The CSB has few government or industry allies. Do you think it would provide stability if it were part of a larger, more powerful agency?

Possibly, but I see its independence as a necessary feature. When we do an investigation we have to work with the regulator and the regulations that cover these high-hazard facilities to find where there are gaps in those regulations. I think CSB oversight was contemplated by Congress and the creators of the CSB and independence was shown to be an important feature. When two federal regulatory agencies did a joint investigation before we received our first appropriation, it was largely panned. The CSB’s independence is held up in the US and internationally as a very powerful model for how to look across all the actors and all the relevant parties to understand an accident’s cause. I wouldn’t change that. It has made us a little more vulnerable as a stand-alone agency. But that independence turned out to be a strong reason for our continued survival as we were not just a program in some larger agency that could be folded into another program or reduced or eliminated altogether.

Unlike most CSB members, neither you nor Lemos, or for that matter former chair Vanessa Allen Sutherland, had direct chemical industry experience. You really had to rely on staff expertise. Is that a problem?

I think it is a strength. One of the hallmarks of our last board when we had four members was its diversity. We had people with long industry experience and members who came from a labor and environmental background and one with great management experience, and I brought a science perspective. It was a real highlight of my time at the board to interact with people who were viewing the same material through a slightly different lens. We were able to learn from each other based on our own experiences and what each brought to the board. I would love to see that kind of diversity repeated in the next board.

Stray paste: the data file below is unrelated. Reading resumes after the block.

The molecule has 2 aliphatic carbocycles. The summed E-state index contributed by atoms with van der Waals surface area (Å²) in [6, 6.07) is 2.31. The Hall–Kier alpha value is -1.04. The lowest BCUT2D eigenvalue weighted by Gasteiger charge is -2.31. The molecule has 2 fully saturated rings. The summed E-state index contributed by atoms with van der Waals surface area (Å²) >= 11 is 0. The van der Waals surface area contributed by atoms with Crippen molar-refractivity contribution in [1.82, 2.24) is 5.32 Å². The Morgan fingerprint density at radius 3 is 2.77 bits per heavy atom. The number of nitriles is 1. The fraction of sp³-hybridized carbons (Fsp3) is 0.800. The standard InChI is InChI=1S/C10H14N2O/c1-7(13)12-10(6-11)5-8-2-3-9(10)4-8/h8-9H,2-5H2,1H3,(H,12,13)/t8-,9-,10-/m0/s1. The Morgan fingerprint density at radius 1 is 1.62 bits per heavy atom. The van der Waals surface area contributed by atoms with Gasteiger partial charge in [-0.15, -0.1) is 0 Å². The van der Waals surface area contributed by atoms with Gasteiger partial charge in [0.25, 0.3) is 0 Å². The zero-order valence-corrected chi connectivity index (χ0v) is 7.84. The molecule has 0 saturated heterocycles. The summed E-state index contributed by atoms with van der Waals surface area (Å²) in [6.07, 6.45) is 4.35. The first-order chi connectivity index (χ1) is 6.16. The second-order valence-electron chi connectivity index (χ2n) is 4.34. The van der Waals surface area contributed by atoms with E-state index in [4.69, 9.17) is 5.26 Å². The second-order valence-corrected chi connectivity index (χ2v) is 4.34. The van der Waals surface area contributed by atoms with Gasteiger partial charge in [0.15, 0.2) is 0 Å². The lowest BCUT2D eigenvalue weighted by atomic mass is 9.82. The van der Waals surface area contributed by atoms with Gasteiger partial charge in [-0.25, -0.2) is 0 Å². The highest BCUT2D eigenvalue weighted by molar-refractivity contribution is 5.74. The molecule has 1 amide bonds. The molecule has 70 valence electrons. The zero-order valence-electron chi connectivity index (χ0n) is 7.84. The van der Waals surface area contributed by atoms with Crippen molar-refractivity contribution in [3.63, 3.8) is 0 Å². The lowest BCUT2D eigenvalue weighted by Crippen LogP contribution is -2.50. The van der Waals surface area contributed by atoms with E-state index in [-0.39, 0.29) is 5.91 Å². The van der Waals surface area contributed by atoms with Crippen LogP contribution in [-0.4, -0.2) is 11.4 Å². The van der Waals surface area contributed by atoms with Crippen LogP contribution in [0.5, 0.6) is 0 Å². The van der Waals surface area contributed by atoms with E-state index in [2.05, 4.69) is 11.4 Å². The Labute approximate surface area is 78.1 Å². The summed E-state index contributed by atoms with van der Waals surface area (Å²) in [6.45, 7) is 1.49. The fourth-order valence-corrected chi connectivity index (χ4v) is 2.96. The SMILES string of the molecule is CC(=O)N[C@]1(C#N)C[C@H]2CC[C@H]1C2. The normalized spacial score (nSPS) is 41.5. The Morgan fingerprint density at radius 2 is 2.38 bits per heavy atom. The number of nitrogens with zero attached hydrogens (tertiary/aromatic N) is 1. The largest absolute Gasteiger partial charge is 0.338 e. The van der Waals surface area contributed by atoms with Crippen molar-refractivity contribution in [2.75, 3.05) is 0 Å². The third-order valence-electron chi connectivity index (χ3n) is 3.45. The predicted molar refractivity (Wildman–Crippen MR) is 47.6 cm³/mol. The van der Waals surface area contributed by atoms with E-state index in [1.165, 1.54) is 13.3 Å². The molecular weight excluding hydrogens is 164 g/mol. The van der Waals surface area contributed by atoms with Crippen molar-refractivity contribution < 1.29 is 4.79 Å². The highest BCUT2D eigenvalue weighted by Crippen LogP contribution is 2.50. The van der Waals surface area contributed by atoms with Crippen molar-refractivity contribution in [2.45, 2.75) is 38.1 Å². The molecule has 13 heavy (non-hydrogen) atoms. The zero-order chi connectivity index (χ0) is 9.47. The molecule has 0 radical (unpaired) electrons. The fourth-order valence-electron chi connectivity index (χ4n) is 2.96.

Every time there is a major incident, we demonstrate our value to the American public.

What do you wish you’d done differently?

Hire more investigators. It is generally hard to hire qualified people to bring into government. It took us a while to ­figure out how to break through the bureaucratic red tape. Also we did lose a couple of people because of the threat of elimination. It was a challenge to overcome. But the good news is the board is still here and being funded, and last year even got more money than the previous year. That was a strong signal that the agency has a future. The applications the board has been getting have been outstanding and the ones we brought on board in the last year are highly experienced. So I’m bullish on the future because the board has survived the potential elimination several years running and got an increase in budget. It is bringing on board new investigators and that success will just continue to accumulate.

The CSB is modeled on the National Transportation Safety Board, which also investigates accidents and has a budget 10 times the size of the CSB’s. Yet no one considers eliminating the NTSB. Why the difference?

The NTSB covers many different types of transportation accidents. Everybody flies on an airplane, takes a train, or drives down a highway, but not everybody goes to work at a chemical company or even knows somebody who works at a chemical company. Industrial accidents fail to capture the public imagination the same way a major airline crash does. However, the outpouring of support we received from stakeholders when we were on the chopping block made a real difference for us. It is sad to say, but every time there is a major incident, we demonstrate our value to the American public.

Can the CSB operate with one board member?

It is not clear. Those discussions are going on right now within the CSB to determine the authority of a single board member. It is putting in place mechanisms in which a single board member or even no board members will allow the CSB to continue to operate or at least keep the lights on. Stay tuned.

Jeff Johnson is a freelance science writer based in Washington, DC.